As for others, misogyny is a belief. You can change your beliefs. Guilt is an emotion. It needs to be acknowledged and atoned for in a way that brings one peace. Emotions are not forever. Avoiding intimacy is a sign of unresolved mommy issues, and that can be worked through by your husband determining to love you and push through his discomfort to love you as his wife. Maybe Joel and Kathy Davission's Marriage Intensive might be helpful, I don't know.

    Depression, on the other hand, is a chemical imbalance brought on by all these chronic negative emotions. It is treatable, and it is unlikely to resolve itself without some kind of intervention.

    But the bigger question to me is, how are you? Are you being cared for during this time of great emotional stress? Do you have friends? Family who support you? Peace and security?

    We actually found this counselor because I was getting help for me. I knew I could not continue to live with this stress and emotional pain, and I was hoping to find a plan to get on with my life, with or without my husband.

    He knows this, and was all the more eager to find his own answers, so that I could live with him safely and happily for the rest of our lives.

    But if he hadn't, or if things don't work out, I am not staying in this emotional turmoil for the rest of my life.

    Maybe if you just start getting some support and counsel for your self. it might be the catalyst for other changes. Or not, it might just help you. But that's okay, you deserve it! =)

    I found my counselor by googling EMDR and then trying a certifying organizations web site. If you have suffered from childhood abuse, then you already have good reason to start EMDR therapy.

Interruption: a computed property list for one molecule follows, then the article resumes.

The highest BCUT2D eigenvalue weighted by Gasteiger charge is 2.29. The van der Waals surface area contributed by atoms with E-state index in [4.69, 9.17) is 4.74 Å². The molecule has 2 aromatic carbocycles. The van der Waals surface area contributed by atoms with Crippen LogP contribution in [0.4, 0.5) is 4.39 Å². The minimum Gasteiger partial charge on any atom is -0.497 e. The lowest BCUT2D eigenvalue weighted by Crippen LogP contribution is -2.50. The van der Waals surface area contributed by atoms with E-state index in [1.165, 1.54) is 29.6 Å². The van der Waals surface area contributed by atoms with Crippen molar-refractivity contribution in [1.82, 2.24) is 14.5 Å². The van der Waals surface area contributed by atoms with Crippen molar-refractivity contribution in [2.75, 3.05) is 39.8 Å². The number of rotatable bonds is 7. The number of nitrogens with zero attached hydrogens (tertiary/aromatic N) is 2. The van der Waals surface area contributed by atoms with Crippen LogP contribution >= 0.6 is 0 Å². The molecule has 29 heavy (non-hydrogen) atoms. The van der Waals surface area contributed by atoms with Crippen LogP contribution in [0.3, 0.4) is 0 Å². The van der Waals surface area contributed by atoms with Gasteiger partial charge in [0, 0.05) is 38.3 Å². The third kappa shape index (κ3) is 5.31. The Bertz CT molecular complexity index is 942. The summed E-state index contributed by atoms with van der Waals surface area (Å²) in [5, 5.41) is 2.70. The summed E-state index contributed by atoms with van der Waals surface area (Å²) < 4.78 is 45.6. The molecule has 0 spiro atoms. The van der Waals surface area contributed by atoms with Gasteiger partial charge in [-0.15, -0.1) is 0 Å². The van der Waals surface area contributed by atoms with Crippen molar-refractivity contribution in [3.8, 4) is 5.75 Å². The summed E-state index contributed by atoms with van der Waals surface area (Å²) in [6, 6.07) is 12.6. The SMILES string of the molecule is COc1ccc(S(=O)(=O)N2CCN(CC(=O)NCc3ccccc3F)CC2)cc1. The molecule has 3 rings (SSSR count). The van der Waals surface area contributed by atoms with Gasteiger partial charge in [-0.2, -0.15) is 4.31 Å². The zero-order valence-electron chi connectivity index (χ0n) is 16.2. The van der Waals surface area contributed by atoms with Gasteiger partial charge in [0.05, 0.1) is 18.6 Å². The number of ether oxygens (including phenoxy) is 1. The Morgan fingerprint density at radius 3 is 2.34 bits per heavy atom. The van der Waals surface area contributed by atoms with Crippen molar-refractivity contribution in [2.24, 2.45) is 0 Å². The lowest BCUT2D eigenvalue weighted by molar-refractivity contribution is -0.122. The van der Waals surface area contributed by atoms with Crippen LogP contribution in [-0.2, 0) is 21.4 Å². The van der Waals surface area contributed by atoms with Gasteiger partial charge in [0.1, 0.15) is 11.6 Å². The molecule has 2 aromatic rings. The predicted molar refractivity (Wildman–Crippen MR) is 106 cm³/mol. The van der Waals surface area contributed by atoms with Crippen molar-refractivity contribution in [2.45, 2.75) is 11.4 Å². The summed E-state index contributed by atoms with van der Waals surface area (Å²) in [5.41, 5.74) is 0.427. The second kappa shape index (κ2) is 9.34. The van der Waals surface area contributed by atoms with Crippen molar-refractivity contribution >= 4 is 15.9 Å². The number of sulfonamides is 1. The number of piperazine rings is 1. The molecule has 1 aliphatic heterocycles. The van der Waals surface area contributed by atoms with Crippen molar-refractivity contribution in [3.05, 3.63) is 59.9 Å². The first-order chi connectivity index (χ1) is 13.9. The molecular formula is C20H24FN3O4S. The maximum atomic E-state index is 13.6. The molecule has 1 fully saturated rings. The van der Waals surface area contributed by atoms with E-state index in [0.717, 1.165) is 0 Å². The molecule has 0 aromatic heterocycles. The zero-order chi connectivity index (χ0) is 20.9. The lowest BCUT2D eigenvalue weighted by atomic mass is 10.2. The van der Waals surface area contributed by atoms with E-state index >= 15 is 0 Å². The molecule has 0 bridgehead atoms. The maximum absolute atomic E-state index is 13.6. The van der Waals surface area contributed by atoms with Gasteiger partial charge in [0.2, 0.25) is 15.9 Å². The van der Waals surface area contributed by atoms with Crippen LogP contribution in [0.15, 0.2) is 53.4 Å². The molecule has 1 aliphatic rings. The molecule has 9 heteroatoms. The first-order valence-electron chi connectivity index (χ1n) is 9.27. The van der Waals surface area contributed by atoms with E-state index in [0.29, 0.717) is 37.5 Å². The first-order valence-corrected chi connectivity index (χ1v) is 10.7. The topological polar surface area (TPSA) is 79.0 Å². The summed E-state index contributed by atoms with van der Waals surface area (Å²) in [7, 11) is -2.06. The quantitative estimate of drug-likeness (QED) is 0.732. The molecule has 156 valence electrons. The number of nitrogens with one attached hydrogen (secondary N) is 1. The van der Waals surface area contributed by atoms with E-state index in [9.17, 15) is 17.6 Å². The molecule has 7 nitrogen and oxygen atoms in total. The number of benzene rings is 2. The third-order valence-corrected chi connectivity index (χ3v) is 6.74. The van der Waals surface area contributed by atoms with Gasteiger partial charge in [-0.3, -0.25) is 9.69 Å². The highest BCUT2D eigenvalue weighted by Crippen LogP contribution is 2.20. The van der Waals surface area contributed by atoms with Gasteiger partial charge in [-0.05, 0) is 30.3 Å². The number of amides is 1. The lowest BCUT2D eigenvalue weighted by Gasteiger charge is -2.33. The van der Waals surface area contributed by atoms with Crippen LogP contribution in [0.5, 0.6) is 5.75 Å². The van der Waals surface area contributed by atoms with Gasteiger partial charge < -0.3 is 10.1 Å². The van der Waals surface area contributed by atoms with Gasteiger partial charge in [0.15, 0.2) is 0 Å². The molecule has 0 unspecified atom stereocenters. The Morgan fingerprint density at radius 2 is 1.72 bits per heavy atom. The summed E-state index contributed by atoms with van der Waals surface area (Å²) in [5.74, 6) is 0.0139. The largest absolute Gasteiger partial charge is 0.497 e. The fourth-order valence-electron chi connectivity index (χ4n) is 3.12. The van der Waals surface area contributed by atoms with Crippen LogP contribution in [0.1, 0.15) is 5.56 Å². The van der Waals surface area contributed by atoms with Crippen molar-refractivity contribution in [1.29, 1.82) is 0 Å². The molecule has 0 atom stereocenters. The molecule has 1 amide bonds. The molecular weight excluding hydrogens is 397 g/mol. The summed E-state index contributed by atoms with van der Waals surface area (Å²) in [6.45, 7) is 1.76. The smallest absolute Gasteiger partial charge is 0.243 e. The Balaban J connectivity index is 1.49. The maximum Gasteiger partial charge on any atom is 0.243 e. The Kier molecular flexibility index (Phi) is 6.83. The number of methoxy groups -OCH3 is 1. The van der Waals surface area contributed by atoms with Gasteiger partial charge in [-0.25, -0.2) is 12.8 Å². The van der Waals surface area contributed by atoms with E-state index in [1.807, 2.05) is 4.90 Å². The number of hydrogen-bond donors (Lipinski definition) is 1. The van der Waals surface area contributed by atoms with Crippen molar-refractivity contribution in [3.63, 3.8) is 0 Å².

I wish you peace and good success! I hope you get back to read this before I take it down. Much sisterly love, SS

  5. Thanks for answering! (I only posted because you said you'd be taking it down -- you understand!) I was getting counseling for a while but my first experience was bad and took a year to resolve (hello psychiatric profession, SSRI's are not the solution to every problem but they can cause PLENTY, especially when half the physical symptoms turn out to belong to another medical condition altogether!); the second experience was MUCH better but with my weird religious home schooled background and so many crazy things going on in my family right up to the minute it takes a lot of talking to explain my broader situation -- and then my health insurance ceased coverage (I know it's worth the $$ and I plan to go back). We live far away from where we grew up, so don't really have friends or much of a community here, and I've done a really lousy job of keeping up with friends or making friends while in this stressful situation. I'm working on it! Thanks so much for your kind wishes! I will be thinking of you and your husband as well.

  6. You can also email me at

    I don't check it every day, but I do check it at least once a week. (((anonymous))

    ps If you want to remain anonymous, open up a google or yahoo email in a fictional name (like shadowspring =). Just let me know you posted to Timeline and I'll know who you are.

  7. Thank you! I should take your advice on the fictional account too; I posted a few things on your blog today after finding it for the first time -- it really resonated with me. Thank you for blogging!